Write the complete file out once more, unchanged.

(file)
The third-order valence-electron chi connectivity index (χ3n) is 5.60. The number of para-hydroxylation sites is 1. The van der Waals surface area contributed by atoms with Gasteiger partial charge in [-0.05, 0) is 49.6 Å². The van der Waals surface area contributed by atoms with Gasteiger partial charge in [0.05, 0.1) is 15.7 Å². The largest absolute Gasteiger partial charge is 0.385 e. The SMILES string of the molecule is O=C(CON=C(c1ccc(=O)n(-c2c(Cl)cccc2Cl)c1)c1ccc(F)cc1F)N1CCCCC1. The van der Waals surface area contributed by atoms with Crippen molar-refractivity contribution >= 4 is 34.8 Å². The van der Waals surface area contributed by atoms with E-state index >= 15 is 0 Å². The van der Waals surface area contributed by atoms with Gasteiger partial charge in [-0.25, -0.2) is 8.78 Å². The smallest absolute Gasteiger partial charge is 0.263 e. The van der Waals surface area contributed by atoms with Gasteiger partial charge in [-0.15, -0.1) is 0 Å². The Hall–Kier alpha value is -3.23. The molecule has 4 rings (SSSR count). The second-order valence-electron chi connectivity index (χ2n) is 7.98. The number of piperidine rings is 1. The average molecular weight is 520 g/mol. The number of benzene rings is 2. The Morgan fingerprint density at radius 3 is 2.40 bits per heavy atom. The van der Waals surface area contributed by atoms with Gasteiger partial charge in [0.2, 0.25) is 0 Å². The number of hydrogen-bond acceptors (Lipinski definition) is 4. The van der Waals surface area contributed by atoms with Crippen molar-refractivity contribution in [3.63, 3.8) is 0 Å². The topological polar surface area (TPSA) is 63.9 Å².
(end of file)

The third-order valence-electron chi connectivity index (χ3n) is 5.60. The number of para-hydroxylation sites is 1. The van der Waals surface area contributed by atoms with Gasteiger partial charge in [-0.05, 0) is 49.6 Å². The van der Waals surface area contributed by atoms with Gasteiger partial charge in [0.05, 0.1) is 15.7 Å². The largest absolute Gasteiger partial charge is 0.385 e. The SMILES string of the molecule is O=C(CON=C(c1ccc(=O)n(-c2c(Cl)cccc2Cl)c1)c1ccc(F)cc1F)N1CCCCC1. The van der Waals surface area contributed by atoms with Crippen molar-refractivity contribution >= 4 is 34.8 Å². The van der Waals surface area contributed by atoms with E-state index >= 15 is 0 Å². The van der Waals surface area contributed by atoms with Gasteiger partial charge in [-0.25, -0.2) is 8.78 Å². The smallest absolute Gasteiger partial charge is 0.263 e. The van der Waals surface area contributed by atoms with Gasteiger partial charge in [-0.15, -0.1) is 0 Å². The Hall–Kier alpha value is -3.23. The molecule has 4 rings (SSSR count). The second-order valence-electron chi connectivity index (χ2n) is 7.98. The number of piperidine rings is 1. The average molecular weight is 520 g/mol. The number of benzene rings is 2. The Morgan fingerprint density at radius 3 is 2.40 bits per heavy atom. The van der Waals surface area contributed by atoms with Gasteiger partial charge in [0.2, 0.25) is 0 Å². The number of hydrogen-bond acceptors (Lipinski definition) is 4. The van der Waals surface area contributed by atoms with Crippen molar-refractivity contribution in [3.63, 3.8) is 0 Å². The topological polar surface area (TPSA) is 63.9 Å².